The Department of Obstetrics and Gynecology strives to improve quality and safety of patient care. Foremost, we believe that every woman not only has the right to good obstetric and gynecologic care, but that she is a partner in her care. Continued evaluation and transparency of Obstetrics & Gynecologic practices promotes the delivery of safe and quality patient care.
Several areas of evaluation are ongoing:
1. Timing of elective cesarean delivery or elective induction of labor.
Elective delivery should be performed at a time when it is assured that the baby will be mature. Clinical studies suggest that this time is after 39 completed weeks. For healthy mothers, delivery should not be planned earlier than 39 weeks 0 days. We are monitoring any deliveries done earlier than 39 weeks of pregnancy with no accepted medical indication.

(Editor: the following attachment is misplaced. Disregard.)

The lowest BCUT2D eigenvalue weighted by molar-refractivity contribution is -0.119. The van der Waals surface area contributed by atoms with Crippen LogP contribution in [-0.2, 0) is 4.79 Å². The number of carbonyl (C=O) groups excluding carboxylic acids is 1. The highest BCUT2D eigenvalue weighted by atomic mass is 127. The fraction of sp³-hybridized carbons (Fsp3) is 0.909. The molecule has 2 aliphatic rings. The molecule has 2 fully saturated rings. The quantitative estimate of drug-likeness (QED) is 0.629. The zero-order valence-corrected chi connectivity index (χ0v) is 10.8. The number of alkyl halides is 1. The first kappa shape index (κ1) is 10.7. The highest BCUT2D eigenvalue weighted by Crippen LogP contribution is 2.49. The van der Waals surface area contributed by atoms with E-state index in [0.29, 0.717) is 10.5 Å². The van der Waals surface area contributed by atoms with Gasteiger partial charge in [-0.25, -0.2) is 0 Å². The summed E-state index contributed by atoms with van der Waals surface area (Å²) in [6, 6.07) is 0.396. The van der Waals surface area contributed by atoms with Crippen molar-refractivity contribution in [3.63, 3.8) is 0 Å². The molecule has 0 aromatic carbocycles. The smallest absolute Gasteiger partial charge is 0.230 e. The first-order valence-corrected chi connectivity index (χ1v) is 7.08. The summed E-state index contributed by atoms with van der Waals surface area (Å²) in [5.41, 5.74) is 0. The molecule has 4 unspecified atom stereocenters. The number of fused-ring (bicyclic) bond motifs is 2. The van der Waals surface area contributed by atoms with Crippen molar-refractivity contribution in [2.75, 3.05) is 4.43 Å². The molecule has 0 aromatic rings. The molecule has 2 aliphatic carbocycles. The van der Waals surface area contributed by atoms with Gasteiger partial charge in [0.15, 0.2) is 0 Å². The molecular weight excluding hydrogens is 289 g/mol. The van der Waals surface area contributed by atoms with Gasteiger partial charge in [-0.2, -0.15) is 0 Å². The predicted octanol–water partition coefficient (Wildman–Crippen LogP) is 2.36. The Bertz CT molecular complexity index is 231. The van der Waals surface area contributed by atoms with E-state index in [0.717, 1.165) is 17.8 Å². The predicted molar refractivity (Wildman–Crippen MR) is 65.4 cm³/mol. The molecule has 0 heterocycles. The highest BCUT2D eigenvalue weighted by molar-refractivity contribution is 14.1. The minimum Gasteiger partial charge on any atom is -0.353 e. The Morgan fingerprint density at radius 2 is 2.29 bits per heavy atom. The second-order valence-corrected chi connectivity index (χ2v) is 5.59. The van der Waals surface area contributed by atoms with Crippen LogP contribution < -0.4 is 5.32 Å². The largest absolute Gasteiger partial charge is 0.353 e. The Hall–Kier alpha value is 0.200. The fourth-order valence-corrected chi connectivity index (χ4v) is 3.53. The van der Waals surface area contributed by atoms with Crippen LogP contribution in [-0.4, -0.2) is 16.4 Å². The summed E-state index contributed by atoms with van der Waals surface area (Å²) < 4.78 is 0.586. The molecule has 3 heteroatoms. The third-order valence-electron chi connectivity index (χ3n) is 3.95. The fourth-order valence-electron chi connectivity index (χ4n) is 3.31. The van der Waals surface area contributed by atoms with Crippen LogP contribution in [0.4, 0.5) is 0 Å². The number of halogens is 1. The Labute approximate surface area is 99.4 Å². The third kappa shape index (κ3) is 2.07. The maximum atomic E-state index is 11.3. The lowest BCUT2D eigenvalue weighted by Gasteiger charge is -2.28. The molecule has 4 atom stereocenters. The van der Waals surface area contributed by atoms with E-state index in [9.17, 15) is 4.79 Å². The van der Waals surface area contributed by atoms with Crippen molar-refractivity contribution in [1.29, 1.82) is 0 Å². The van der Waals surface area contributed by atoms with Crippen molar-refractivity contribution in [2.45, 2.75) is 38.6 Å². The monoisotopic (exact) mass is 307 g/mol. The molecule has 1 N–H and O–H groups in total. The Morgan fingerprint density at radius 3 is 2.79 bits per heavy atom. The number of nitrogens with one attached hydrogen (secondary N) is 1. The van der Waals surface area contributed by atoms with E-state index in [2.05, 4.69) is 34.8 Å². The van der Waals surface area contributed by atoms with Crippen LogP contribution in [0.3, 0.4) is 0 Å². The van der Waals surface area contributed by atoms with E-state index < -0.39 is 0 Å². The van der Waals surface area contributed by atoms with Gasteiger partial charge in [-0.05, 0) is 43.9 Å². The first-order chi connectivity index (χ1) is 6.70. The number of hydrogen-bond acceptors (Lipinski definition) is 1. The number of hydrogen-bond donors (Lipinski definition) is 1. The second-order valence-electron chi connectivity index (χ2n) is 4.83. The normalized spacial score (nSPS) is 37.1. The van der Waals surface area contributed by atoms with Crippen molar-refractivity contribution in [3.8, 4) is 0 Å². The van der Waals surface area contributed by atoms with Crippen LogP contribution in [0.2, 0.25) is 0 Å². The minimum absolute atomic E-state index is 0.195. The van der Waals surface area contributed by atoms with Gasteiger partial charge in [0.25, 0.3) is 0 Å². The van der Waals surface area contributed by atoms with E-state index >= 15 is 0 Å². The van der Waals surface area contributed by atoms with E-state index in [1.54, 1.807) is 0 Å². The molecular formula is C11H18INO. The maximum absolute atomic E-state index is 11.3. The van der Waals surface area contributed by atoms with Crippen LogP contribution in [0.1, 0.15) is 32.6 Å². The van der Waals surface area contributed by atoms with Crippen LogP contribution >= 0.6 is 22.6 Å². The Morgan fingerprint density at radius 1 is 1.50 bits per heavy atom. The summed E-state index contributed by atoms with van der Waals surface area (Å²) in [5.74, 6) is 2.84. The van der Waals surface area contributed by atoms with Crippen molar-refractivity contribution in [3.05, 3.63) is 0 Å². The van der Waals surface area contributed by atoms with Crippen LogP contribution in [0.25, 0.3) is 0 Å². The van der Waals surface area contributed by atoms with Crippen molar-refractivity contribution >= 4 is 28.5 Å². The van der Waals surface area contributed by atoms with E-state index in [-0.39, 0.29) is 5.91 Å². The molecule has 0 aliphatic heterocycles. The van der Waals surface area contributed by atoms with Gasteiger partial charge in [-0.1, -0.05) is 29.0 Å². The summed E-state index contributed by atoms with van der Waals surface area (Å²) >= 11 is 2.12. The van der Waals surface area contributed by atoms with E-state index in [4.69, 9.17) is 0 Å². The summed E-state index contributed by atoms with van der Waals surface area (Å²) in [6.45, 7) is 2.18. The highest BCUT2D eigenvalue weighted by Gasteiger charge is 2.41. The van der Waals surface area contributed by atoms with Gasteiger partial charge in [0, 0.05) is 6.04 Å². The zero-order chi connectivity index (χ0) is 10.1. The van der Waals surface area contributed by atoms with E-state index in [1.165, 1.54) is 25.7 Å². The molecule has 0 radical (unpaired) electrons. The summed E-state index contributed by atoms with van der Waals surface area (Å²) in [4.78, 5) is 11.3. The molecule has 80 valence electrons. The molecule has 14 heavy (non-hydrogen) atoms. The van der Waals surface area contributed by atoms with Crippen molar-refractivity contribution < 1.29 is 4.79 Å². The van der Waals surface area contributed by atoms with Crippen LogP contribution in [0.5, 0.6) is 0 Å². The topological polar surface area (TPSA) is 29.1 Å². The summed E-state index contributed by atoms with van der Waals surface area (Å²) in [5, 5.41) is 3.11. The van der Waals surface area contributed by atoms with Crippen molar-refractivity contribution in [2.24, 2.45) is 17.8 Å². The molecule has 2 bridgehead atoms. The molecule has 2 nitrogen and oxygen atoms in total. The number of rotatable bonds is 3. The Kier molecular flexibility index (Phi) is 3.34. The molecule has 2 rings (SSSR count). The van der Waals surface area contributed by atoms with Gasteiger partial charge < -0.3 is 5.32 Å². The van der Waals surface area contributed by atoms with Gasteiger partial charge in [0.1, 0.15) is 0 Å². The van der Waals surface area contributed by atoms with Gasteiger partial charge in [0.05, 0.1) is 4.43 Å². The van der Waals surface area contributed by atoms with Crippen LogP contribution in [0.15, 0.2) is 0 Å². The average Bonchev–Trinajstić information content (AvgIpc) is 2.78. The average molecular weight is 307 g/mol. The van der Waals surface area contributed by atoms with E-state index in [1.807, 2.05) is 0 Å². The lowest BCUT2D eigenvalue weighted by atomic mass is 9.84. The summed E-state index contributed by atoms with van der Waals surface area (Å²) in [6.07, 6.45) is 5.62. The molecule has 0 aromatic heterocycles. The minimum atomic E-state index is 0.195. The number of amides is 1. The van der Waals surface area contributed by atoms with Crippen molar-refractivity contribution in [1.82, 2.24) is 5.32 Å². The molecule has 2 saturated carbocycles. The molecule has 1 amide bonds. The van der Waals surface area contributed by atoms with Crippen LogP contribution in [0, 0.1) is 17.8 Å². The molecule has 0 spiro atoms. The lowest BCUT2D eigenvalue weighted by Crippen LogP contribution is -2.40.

2. Steroid use in preterm delivery.
Babies who are born prematurely clearly do better if the mother received steroids before delivery to accelerate the maturity of the lungs of the newborn. We are monitoring prematurely delivered newborns to assess whether their mother received steroids prior to their delivery.
3. Prevention of thrombosis.
Pregnancy is a state of increased risk of blood clots. Surgery also has inherent risk of thrombosis. We have implemented steps to decrease the risk of blood clots in women undergoing Obstetric or Gynecologic procedures. We continue to monitor the use of our interventions and the incidence of thrombosis.
4. Episiotomy and vaginal lacerations
Routine episiotomy is no longer medically indicated for safe delivery of the new born and does not appear to "protect" the maternal tissues either. We are monitoring the number and degree of vaginal lacerations obtained during delivery.
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